In August 2013, One Million Lights conducted the electrification of the rural Maasai communities in southern Kenya, in the Transmara region. We work with local schools to identify families with school-aged children that would benefit their education with access to lighting.
We had 1000 lights to distribute, thanks to Energizer, so in conjunction with the local schools we donated one light to each family that had a child in school. Our focus was primary school (grades 1-8). The average primary school in rural Kenya has about 300 students, which equates to about 100-150 households. We donated one light per household, as that created the most benefit and least conflict within the community. With the 1000 lights, we were able to donate to 7 schools and reach around 5000 people.
The distributions involve a simple training as well. We called all the mothers to the school on a set day, and then trained them on operations and best practices for their new solar light, before going through the list of all families with a child in the school to ensure each household gets a light. The entire process took about two and a half hours, of orientation and speaking and about an hour and a half of distributing the lights in a controlled and equitable way.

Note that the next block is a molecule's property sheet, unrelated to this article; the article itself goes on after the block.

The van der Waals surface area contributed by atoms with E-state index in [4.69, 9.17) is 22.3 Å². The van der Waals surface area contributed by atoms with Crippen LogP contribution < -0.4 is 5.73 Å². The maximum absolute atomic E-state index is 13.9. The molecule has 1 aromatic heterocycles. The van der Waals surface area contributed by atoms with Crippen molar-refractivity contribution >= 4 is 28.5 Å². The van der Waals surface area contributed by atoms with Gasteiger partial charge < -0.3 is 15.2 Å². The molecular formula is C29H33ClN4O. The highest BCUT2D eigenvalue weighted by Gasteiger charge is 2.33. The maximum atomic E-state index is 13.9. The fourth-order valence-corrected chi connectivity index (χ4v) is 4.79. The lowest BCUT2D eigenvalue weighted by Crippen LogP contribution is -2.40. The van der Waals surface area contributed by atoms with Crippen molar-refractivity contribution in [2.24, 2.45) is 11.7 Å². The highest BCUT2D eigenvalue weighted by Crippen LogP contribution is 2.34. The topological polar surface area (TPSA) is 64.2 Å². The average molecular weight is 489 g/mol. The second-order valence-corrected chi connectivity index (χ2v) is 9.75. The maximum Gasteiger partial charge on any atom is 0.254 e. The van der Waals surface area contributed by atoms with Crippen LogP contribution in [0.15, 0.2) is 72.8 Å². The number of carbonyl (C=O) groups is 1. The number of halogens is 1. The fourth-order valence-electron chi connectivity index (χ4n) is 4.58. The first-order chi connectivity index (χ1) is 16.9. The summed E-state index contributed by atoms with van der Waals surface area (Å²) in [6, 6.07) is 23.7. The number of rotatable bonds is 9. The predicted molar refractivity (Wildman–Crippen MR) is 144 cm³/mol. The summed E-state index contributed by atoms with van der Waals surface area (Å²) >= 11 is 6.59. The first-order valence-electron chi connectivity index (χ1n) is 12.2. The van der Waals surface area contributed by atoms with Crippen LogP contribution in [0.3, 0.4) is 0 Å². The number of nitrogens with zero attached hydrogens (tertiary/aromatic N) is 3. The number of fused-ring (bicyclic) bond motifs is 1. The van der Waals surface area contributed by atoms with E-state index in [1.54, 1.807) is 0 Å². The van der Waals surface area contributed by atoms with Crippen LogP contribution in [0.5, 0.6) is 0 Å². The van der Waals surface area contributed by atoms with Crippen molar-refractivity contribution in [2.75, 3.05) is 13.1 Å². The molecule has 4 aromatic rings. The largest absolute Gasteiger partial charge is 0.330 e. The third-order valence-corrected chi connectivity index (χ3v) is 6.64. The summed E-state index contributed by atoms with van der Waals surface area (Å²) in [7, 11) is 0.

The impact of these types of programs is huge. The educational benefit is clear, by going directly to the mothers; we give the lights the most use in domestic and educational applications. That also maximizes the financial and health impact of the light, because it’s used to replace kerosene light in a cramped indoor environment, which is where the emissions of the kerosene lamp are most intense.
Also the introduction of solar electricity to the community is a form of education in its own right. The Energizer/One Million Lights solar lantern is often the first solar device our recipients have ever seen, much less owned. By showing this clear and approachable example of clean technology, we literally bring the idea home.
The response has and will be joyous. Everyone likes a gift. Mothers appreciate any help with their families and teachers appreciate better students who can study more. Our model has been refined to maximize benefit, ownership and intended use while reducing internal conflict. We now have been able to affect tens of thousands of people in southern Kenya, where the population density is low and the prospects of the electrical grid are unlikely in any foreseeable future and provide them with sustainable lighting.